How to greet and say goodbye in Russian

If you would like to greet a person, whom you are friendly with, and address to him informally then best suited words are "Здравствуй" - Zdravstvuj (zdrah-stvooy) or "Привет" - Privyet! (Pree-vyet). If you’d like to greet someone officially or formally, then use the long form Zdravstvujtye (zdrah-stvooy-tee). It is very important that the first "v" in "Zdravstvujtye" is missed (it’s not pronounced). If it was pronounced, this word of greeting would be difficult to say even to the Russians!

Please note the word "Zdravstvujtye" is used as well to welcome two or more people at once. Use this word if you’ve met a couple or more people (let they are children, your relatives or friends). You may ask about informal greeting, for example, how to say "hello" in Russian? In this case it’s better to say "Привет!» - "Privyet!" (Pree-vyet). Such an exclamation is similar to the English "Hi" and it’s clear that for greeting like this you need to be close enough with this person and have friendly relationships with him (her).

How to greet people at different times of the day

Besides these greeting methods there are other ones, which are applied depending on the time of day. For this purpose in the Russian language most often are used the following greeting:

  • Доброе утро (in Eng. Good morning!) - Dobroye utro! (dohb-roh-ee oo-truh): This method of greeting is applied before noon, id est. in the morning.
  • Добрый день (in Eng. Good afternoon!) in transliteration - Dobryj dyen! (dohb-rihy dyen): This method of greeting usually used in the afternoon until the evening, during the day (except for early mornings and late evenings).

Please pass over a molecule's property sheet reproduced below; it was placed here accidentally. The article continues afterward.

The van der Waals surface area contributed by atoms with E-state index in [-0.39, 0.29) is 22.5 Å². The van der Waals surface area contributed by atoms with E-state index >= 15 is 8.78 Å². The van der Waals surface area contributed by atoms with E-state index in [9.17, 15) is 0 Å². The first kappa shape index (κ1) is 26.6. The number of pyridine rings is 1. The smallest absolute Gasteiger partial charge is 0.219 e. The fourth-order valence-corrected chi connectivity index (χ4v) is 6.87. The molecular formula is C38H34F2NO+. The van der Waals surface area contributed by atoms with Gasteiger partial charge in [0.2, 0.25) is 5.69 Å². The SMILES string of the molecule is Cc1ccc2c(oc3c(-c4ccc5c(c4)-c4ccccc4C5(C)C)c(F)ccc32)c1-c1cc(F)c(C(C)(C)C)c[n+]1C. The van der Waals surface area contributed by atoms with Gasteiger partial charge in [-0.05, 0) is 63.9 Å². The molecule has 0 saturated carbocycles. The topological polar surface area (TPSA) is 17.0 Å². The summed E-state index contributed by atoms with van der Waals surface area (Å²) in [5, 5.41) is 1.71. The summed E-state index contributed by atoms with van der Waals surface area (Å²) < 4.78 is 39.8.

• Добрый вечер (in Eng. Good evening!) - Dobryj vyechyer! (dohbrihy vye-cheer): This method of greeting usually used, as you’ve already understood, in the evening time.

It is important to know that in the Russian language people use all of the above expression exclusively at the meetings and never use them for goodbyes. Remember that these expressions can be used regardless of whether you are addressing them to one person or several at once. This means that you can safely use any of these phrases without any matter whether you are applying to somebody "Вы" or closer "Ты".

Asking "How are you?" in Russian language.

If you’d like to ask a person "How are you?" in Russian, a simple and very popular way to do so is just to say, "Как дела?" - "Kak dyela?" (kahk dee-lah). Of course, such a phrase uses exclusively in some simple, informal atmosphere (for example, parties, meeting with a friend on the street or on the phone). There is also the more formal "Как вы поживаете?" - "Kak vy pozhivayetye?" (in transliteration - kahk vih puhzhih-vahee-tee). This last phrase can be used when you’re talking with the boss, teacher or even a person, with whom you’ve barely met.

Please note that in the official atmosphere of communication no one will be offended on your saying "Как дела?" (Kak dyela?); and yet it would be better to stick to the phrase "Как вы поживаете?" (Kak vy pozhivayetye?). Most Russian people often tend to errors of more formally saying "welcome".